I’ve never forgotten that year, it changed me in so many ways. It showed me what I wanted to do in life, only it would take me much longer to get there than I imagined. Life has a way of teaching you what you need to know but not always giving you what you want. I needed to learn other lessons first. Sometimes we have to fight the battles and lick our wounds for a long time before they heal and we’re able to articulate what happened to create in a way that is meaningful. I’ve often shared my experience with groups I’ve facilitated to illustrate the difference it can make to a young person to have an adult really pay attention and listen to them, as well as give them opportunities they would otherwise not have had to bring out the best in them and give them a sense of achievement and self-worth.

So, when she walked into the store that day, a whole flood of memories and emotions came back to me including how I had used that experience to get me my first job. She recognised me and was delighted to meet me again and we shared what we were both now doing. When she heard what I had been studying and that I was becoming accredited as a storyteller, she offered me a job as the Handcraft Teacher at the Steiner school, where she worked. Having a job there would give me the good fortune to work with children on a regular basis and help me to learn more about their different developmental stages. This would grant me more understanding of what stories are suitable for each stage and help me become accredited as a storyteller. It was perfect, and from the same person more than a decade later!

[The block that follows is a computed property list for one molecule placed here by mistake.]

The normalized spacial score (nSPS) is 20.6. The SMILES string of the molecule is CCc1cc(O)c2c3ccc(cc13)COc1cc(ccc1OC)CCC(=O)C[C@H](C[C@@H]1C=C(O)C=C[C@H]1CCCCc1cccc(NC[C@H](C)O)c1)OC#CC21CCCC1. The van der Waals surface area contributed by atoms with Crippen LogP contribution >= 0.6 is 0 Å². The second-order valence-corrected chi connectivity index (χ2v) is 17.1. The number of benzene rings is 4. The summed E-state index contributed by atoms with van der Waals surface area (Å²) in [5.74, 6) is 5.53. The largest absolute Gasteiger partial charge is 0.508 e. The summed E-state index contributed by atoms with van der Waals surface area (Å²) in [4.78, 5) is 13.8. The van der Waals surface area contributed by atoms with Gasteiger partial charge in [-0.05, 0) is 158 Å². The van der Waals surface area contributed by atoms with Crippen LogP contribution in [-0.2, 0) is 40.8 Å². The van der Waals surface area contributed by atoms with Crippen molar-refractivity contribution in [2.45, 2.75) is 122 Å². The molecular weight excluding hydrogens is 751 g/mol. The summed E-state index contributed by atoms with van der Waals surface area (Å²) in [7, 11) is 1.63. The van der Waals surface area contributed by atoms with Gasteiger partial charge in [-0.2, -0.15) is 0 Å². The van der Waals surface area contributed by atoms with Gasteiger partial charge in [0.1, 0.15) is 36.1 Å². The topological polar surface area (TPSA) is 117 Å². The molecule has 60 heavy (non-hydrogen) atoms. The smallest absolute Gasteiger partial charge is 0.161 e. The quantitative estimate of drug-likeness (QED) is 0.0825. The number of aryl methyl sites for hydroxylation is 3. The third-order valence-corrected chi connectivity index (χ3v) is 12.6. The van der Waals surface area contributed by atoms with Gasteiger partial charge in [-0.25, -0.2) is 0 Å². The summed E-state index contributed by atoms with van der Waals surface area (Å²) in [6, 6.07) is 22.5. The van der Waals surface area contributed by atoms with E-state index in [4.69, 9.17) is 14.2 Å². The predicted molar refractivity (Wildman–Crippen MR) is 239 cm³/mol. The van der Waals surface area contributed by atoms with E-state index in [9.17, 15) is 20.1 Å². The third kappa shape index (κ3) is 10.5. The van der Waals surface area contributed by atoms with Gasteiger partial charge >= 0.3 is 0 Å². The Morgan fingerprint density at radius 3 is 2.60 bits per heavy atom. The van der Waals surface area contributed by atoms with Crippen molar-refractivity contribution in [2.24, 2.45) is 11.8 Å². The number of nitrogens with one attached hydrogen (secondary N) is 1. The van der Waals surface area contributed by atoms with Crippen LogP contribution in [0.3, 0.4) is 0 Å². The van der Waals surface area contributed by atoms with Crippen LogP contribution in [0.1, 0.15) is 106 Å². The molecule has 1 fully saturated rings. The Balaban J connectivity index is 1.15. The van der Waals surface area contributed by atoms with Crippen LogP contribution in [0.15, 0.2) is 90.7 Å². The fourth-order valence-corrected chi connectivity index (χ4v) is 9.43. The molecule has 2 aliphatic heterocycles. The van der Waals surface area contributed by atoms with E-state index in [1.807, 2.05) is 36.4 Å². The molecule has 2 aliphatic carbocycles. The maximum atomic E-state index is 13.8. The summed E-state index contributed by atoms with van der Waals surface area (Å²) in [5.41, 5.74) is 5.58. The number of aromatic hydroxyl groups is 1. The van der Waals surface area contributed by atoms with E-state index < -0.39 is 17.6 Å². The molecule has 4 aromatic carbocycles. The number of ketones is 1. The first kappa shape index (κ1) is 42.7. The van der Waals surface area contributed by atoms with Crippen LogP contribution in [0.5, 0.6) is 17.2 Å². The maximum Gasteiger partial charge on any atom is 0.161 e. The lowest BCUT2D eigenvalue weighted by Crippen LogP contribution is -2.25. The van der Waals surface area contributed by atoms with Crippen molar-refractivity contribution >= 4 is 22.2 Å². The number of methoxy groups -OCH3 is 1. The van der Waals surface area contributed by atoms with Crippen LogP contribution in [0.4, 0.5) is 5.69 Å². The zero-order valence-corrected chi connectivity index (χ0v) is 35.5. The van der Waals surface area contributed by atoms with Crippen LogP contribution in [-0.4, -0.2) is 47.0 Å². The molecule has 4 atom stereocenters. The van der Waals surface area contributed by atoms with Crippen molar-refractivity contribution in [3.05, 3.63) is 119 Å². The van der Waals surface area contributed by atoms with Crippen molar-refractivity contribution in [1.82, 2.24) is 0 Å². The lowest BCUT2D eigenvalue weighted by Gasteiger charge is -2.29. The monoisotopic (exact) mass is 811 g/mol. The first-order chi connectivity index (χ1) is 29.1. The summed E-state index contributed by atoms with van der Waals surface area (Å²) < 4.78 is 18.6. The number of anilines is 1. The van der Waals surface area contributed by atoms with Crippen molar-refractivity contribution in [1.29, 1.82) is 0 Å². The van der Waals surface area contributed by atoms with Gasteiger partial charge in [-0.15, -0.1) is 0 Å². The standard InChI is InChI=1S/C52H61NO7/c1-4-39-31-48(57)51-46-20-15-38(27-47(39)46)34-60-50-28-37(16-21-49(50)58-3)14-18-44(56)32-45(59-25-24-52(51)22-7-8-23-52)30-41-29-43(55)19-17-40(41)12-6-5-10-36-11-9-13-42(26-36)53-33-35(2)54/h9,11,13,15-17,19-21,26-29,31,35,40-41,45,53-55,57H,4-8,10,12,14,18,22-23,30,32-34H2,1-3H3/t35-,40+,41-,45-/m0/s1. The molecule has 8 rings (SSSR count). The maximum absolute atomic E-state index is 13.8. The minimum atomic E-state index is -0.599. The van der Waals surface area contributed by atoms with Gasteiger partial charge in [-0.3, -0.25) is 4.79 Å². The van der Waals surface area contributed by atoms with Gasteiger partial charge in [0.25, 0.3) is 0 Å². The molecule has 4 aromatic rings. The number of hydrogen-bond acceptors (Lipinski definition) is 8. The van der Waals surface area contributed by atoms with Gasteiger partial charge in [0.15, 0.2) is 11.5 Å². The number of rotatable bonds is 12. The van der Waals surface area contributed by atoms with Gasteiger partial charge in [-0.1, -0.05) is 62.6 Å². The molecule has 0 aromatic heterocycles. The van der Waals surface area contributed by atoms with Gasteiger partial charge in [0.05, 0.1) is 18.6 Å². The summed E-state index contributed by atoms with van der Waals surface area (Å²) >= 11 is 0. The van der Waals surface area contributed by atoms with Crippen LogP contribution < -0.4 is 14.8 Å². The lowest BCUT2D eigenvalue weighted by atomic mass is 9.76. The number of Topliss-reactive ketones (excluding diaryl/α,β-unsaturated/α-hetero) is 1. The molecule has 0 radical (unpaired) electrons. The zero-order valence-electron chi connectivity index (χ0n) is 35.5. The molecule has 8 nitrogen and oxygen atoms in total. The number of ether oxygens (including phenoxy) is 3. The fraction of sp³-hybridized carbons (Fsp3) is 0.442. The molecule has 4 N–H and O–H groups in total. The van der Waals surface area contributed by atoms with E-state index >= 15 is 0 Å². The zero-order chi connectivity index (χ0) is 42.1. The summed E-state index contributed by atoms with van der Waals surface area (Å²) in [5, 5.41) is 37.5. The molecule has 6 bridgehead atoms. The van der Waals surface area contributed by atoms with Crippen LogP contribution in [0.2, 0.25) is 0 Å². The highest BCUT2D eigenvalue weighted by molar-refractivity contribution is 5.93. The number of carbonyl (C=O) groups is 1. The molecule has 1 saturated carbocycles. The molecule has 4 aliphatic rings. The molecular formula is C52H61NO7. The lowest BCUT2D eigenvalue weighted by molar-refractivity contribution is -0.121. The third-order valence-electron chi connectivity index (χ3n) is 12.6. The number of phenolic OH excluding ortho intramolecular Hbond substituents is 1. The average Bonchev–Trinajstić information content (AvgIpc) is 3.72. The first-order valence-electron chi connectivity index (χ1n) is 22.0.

Once again I had a year of learning, great enjoyment and opportunity given to me by chance. Only, I don’t believe in chance, I believe in synchronicity, and all the right things falling into place by following my intuition and saying yes when it feels right. I’m forever grateful for both of these opportunities, they are times in my life that I often recall as they had such a significant and positive impact on my future. I think she must be one of my earth angels sent to guide me in the right direction when needed, and I’ll always be grateful for that.